Ed. Note: This post is part of the Celebrating Black History Month series, which highlights African Americans from across the Administration whose work contributes to the President's goals for winning the future.
The greatest influence in my life is my grandmother, Dr. Lena F. Edwards, whose commitment to public service and to minority communities has always inspired me. My grandmother was a pioneer for both women and African Americans, as one of the first African American women to graduate from Howard Medical School in the early 1920s. For decades, she provided health services to the minority communities in DC and New Jersey and also built and staffed a 25 bed hospital in Texas for Mexican migrant workers. In 1964, President Lyndon B. Johnson awarded her the Presidential Medal of Freedom in recognition of her work. Her achievements are particularly meaningful as we celebrate Black History Month, and as I serve as General Counsel of the Department of the Treasury under our Nation’s first African American President.
I was born and raised in Jersey City, New Jersey and attended New York University’s Stern School of Business, Columbia Law School, and Columbia Business School. Throughout my career, I have understood the importance and the responsibility of giving back to our communities and to our country and have participated in reading literacy programs for minority youths, legal services program for the poor, and mentoring programs for minority law students as they seek job opportunities. My experiences with these programs came to mind as I listened to President Obama’s State of the Union address, where he laid out his plan for educating children, rebuilding our infrastructure, and creating more job opportunities for Americans.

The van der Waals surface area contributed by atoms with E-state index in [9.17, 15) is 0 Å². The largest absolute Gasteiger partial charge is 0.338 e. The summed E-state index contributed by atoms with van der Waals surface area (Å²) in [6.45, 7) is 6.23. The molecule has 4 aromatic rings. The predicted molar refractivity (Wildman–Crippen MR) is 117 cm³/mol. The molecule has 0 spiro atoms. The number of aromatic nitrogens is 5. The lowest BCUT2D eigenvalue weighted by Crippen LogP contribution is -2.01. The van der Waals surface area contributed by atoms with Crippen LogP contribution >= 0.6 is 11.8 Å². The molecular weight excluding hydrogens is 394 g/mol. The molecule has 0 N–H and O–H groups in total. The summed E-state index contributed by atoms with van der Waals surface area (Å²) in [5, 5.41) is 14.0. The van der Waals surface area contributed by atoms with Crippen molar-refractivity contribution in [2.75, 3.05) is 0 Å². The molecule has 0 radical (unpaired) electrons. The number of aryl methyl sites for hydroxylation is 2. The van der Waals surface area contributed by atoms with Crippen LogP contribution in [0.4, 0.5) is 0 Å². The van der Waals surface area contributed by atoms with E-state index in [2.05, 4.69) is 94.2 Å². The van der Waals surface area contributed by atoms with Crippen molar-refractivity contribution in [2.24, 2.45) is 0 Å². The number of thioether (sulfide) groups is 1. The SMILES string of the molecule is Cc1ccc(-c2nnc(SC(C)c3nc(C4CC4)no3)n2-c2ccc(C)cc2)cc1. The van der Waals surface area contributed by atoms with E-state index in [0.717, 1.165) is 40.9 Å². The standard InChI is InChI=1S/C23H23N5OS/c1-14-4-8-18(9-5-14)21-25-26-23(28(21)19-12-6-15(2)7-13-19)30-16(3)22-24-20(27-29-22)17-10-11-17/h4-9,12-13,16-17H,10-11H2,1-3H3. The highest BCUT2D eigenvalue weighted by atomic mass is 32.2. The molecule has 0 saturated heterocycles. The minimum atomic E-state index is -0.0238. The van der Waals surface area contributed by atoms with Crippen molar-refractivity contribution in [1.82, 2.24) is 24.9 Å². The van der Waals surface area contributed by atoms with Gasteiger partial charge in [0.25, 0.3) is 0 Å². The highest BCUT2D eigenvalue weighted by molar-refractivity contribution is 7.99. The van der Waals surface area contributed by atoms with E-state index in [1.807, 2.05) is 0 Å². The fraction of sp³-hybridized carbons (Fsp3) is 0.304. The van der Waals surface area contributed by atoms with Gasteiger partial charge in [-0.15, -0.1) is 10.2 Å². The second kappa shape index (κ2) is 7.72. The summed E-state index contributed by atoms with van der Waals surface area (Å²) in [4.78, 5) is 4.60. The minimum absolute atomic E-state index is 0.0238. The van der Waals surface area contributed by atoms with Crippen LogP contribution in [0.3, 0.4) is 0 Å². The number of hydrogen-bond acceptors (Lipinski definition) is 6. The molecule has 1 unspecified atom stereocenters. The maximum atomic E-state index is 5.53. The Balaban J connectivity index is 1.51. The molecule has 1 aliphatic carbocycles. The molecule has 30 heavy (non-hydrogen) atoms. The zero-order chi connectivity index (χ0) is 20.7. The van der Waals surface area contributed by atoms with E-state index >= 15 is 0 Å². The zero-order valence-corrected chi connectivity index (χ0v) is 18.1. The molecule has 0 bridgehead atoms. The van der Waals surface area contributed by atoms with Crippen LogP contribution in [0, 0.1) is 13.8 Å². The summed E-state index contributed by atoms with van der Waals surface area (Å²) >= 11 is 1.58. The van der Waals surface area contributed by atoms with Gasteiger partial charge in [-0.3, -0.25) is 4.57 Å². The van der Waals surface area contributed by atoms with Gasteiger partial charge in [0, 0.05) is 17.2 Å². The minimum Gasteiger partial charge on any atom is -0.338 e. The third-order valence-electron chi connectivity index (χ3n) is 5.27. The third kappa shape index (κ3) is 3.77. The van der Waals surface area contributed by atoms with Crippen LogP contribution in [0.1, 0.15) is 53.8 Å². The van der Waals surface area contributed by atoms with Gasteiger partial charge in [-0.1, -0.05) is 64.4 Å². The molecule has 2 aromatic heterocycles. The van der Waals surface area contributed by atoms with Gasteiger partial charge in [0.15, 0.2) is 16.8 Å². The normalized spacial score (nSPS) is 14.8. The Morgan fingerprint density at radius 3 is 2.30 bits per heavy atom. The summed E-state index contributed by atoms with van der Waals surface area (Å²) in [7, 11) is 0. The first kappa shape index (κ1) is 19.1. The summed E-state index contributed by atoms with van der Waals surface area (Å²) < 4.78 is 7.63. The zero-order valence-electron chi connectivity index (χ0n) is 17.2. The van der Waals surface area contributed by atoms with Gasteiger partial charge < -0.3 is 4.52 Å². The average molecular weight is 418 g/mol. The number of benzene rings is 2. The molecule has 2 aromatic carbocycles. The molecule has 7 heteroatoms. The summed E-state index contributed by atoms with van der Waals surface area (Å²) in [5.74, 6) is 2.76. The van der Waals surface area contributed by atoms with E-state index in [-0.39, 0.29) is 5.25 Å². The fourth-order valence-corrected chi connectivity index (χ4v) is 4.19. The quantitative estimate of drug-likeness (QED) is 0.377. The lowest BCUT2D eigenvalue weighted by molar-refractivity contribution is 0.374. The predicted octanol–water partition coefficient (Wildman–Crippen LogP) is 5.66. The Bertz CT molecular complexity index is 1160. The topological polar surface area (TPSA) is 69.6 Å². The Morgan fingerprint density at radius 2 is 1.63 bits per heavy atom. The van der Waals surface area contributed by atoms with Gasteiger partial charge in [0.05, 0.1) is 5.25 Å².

As General Counsel for the Department of the Treasury, I have the privilege of leading approximately 2,000 talented attorneys as we work together to implement the programs and policies of this Administration to stabilize the financial system and reinvigorate our economy. The most powerful way to create jobs is to make sure the economy is growing more rapidly. Under the leadership of President Obama and Secretary Geithner, our economy is growing, and it will continue to grow through investments in infrastructure and innovation as well as reform of the corporate tax code. In addition, the President has put in place a comprehensive set of measures and tax incentives for small businesses, which are important components for boosting our economy. Economic growth will translate into a substantial and meaningful increase in the rate in which we’re getting people back to work.
Although we have made a lot of progress, there are still many challenges ahead. However, the President has presented an optimistic and confident vision for how we will meet those challenges. The talented public servants who I work with at the Treasury Department are committed to this vision. As President Obama has said, we can win the future together.
George Madison is General Counsel for the Department of the Treasury.